Open letter to a disruptive Twitter user

“You read my tweet saying that I would be going to a play, and decided to impose your view before I had even stepped anywhere near the theatre. Your actions were designed to shut down the possibility of coming to a conclusion that was in any way different to yours. You decided to exploit your experience of having seen it to try and suppress a stranger who had not yet had that opportunity.”

To the person who decided that he would respond to my Twitter feed today:

Yes, I tweeted on Monday that I had booked tickets to see the new play, Teddy Ferrara, at the Donmar Warehouse. I did so partly because the Donmar’s so small that it can feel that securing a ticket can be an achievement in itself. It was also prompted by the cast including an actress whose work I admire, and whose friendship I feel privileged to enjoy.

So I decided to share with my friends and others who follow me that, at some point in the future, I would be seeing the play.

And yes, I know that the play has LGBT themes. And that perceptions of the play have been decidedly mixed. And that the reasons for the criticisms have varied, from story events to characterisation to dialogue.

I also know that some audience members agree with those reviews. Just as I know that others, including friends of mine who have seen it, disagreed with them.

All of which I am sure I will discuss with those same friends – once I, too, have seen it. After all, talking about the merits of a play before you have experienced anything about it is not the greatest endeavour for anyone concerned.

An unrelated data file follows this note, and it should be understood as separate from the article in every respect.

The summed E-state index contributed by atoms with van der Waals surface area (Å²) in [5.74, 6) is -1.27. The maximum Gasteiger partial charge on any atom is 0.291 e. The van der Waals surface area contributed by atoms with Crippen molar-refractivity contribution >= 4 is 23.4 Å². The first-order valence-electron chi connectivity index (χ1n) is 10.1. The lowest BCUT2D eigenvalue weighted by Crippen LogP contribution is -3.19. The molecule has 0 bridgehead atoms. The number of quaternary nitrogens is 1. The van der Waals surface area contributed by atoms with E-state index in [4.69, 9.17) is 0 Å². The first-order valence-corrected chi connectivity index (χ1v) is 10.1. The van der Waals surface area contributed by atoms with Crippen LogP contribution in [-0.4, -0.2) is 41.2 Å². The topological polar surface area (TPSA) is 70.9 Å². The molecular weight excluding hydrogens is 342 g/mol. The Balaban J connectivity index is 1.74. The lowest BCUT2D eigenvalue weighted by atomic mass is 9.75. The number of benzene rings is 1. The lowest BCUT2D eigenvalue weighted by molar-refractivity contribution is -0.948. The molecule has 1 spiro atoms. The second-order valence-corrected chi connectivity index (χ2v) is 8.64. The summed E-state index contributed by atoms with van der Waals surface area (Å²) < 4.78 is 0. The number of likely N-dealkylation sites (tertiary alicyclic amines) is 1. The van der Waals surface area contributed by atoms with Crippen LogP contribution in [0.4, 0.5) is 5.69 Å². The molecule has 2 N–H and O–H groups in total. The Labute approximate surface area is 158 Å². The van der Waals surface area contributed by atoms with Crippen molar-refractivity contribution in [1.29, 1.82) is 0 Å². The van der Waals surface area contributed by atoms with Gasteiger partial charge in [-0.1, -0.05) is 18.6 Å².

So I am open to discussing the play.

But not yet.

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A quick update

I’ve kind of let this blog wither on the vine for the past eighteen months, but I’m still elsewhere on the web: I continue to review theatre for both Musical Theatre Review and The Reviews Hub (the new name for The Public Reviews).

But as those who know me are aware, those are my evening pursuits: these days, my full-time job is as a software developer for a company that monitors online discussions about scholarly and academic works.

I used to mix both code and criticism posts on this blog, but now I have a new location for the former – Scott Codes, a Github-hosted blog that currently has a paltry two entries, but will shortly get more.

The blog posts I’m planning for over there will touch on the duality of my working experience, looking at how the worlds of software development and journalism have enough similarities that one discipline can learn from the other. I’ll be kicking that investigation off with a 25-minute session at the next meeting of the London Ruby User Group (LRUG) entitled “Hack like a journalist”:

News reporters are trained in techniques to produce stories that are concise, well structured, easy to follow and with a consistent house style. How can those same techniques help us write better code?

If you’re a Ruby developer, I look forward to seeing you there.

Desperate marketing: Robin Williams Edition

Private Eye magazine has a relatively new, sadly regular column called Desperate Marketing, where corporate marketing communications desperately try and shoehorn themselves into contemporary news stories in a way to attract attention to their product.